Surge in GP referrals forces HSE to ration testing capacity
People showing symptoms prioritised over asymptomatic testing in higher-risk settings
Mass testing will continue in nursing homes, the highest-risk setting given how vulnerable older people are to the virus. Photograph: Angus Mordant/Bloomberg
The rise in coronavirus cases and suspected infections has forced the Health Service Executive to reprioritise and ultimately ration its Covid-19 testing given its capacity to conduct 100,000 tests a week.
When the virus was at lower levels in the community, testing could be focused on asymptomatic cases to catch the virus in riskier settings such as nursing homes and meat plants.
In recent weeks, the rise in infections and the increased number of people contacting their GPs with symptoms has forced the HSE to change approach to focus on those who may have the disease.
The first warning sign for the HSE came on Monday when there were 13,000 referrals for testing from GPs, more than double the figure for the previous Monday.
Not all tests would be done that day but a further 8,000 referrals from GPs the following day meant the HSE had to “triage” testing to staying with the daily limit of 14,000 to 15,000 tests.
Schoolchildren with respiratory tract infections and people showing symptoms of the disease in north Dublin where infections are higher accounted for a large proportion of the referrals.
Some 13,000 referrals from GPs might be manageable if that was all the system had to test, but there can be 2,000 to 4,000 Covid-19 tests required in hospitals on a given day, so the serial testing was going to fall victim in order to test sick people and still not breach the daily limit.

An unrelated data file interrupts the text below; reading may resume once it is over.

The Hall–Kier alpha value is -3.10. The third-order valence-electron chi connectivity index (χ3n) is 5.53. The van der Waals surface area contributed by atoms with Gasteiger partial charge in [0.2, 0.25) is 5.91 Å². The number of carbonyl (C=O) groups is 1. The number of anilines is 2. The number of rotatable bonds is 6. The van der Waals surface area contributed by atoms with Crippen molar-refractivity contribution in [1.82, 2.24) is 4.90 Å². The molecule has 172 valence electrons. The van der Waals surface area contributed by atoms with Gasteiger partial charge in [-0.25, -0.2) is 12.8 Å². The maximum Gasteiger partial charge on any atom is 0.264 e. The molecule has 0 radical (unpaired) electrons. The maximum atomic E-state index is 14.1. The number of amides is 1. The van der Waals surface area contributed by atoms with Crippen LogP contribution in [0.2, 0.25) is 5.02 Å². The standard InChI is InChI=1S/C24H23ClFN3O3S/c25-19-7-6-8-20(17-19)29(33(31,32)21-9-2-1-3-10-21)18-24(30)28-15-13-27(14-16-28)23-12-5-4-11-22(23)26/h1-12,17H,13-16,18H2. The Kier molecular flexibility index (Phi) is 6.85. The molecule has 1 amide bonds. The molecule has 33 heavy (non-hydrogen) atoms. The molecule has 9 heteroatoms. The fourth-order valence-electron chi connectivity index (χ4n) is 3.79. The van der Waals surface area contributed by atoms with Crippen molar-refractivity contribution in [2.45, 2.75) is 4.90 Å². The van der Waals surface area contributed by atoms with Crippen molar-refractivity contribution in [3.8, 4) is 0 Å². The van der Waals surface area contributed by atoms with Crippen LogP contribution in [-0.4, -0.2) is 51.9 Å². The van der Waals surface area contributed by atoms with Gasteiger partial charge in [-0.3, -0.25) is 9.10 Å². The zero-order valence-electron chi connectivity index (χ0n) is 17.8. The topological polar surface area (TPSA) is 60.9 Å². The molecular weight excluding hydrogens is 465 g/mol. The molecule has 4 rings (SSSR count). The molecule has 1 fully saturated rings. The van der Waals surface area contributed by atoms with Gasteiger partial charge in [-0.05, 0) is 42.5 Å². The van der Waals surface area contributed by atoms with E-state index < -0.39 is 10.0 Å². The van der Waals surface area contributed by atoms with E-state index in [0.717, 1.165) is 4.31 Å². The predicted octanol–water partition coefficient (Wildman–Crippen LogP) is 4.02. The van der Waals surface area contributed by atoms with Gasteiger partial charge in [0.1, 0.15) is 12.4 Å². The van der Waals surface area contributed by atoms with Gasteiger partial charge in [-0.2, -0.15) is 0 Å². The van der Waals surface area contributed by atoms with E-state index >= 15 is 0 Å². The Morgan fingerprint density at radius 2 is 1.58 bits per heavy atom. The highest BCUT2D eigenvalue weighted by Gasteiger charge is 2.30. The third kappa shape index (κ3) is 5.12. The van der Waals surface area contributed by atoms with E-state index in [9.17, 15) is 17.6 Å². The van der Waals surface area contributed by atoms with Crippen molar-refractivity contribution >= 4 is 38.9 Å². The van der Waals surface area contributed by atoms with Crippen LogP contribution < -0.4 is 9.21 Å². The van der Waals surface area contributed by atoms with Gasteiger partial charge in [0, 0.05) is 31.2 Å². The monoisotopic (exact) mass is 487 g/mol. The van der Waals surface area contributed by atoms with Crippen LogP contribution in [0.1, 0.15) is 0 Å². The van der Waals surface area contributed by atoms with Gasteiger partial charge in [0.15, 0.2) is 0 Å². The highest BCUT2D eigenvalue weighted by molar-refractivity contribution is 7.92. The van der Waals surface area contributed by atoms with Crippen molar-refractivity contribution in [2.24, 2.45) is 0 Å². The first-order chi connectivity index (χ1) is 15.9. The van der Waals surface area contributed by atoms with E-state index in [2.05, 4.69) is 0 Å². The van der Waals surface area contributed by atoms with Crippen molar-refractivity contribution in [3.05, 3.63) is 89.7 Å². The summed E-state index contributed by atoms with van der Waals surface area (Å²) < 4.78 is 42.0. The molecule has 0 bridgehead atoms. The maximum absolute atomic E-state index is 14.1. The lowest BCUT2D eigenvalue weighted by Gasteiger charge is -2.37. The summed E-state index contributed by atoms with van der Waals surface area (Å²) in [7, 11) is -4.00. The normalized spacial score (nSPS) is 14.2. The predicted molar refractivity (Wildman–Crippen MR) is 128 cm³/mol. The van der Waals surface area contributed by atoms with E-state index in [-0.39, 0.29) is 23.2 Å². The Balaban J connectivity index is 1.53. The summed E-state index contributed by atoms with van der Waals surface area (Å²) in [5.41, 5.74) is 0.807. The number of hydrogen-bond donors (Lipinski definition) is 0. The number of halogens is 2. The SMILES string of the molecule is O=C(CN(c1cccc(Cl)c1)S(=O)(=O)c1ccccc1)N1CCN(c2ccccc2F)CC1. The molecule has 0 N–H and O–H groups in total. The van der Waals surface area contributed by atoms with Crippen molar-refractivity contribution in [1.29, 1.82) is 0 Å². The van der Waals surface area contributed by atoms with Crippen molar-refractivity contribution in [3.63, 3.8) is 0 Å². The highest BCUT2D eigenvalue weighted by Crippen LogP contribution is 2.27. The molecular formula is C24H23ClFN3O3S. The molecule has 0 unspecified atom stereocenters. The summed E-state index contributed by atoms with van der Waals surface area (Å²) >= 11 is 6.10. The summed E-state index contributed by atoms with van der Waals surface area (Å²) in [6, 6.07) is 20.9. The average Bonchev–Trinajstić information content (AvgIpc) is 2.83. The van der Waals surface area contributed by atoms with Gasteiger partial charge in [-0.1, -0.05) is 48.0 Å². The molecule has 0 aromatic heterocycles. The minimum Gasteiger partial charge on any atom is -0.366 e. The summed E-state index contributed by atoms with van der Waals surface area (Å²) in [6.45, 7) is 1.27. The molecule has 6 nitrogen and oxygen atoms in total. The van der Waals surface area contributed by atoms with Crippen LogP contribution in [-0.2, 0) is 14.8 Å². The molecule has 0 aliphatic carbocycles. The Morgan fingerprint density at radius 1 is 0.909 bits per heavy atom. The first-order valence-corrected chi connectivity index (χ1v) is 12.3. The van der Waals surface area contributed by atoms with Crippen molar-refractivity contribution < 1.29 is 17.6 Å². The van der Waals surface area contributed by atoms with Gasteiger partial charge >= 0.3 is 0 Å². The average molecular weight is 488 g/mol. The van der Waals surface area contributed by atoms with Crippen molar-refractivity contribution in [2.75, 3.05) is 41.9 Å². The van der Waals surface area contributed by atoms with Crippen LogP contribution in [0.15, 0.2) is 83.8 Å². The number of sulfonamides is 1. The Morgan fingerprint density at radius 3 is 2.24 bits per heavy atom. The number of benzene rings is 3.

Outbreaks in food processing plants were the cause of local lockdowns in Kildare, Laois and Offaly last month – and the HSE is still testing in those plants when there are outbreaks – but mass testing in these settings has been postponed to save testing capacity for symptomatic referrals.
The HSE justified this by noting that the positivity rate in symptomatic testing was running at six times the rate in serial testing in meat plants. Mass testing will continue in nursing homes, the highest-risk setting given how vulnerable older people are to the virus.
HSE chief executive Paul Reid said it had 350 swabbers and 280 contact tracers working on any given day, all on 12-hour shifts, seven days a week. The health service is seeking to recruit permanently for 700 swabbing jobs and 500 contact tracers as it seeks to move from the war footing of recent months to an established system for Covid-19 testing and tracing.
He hinted that the HSE may have to look at increasing the 100,000 weekly testing capacity if necessary. Based on the recent trend of increasing infections and referrals from the community, the permanent regime may require much greater capacity to tide the health service through the winter.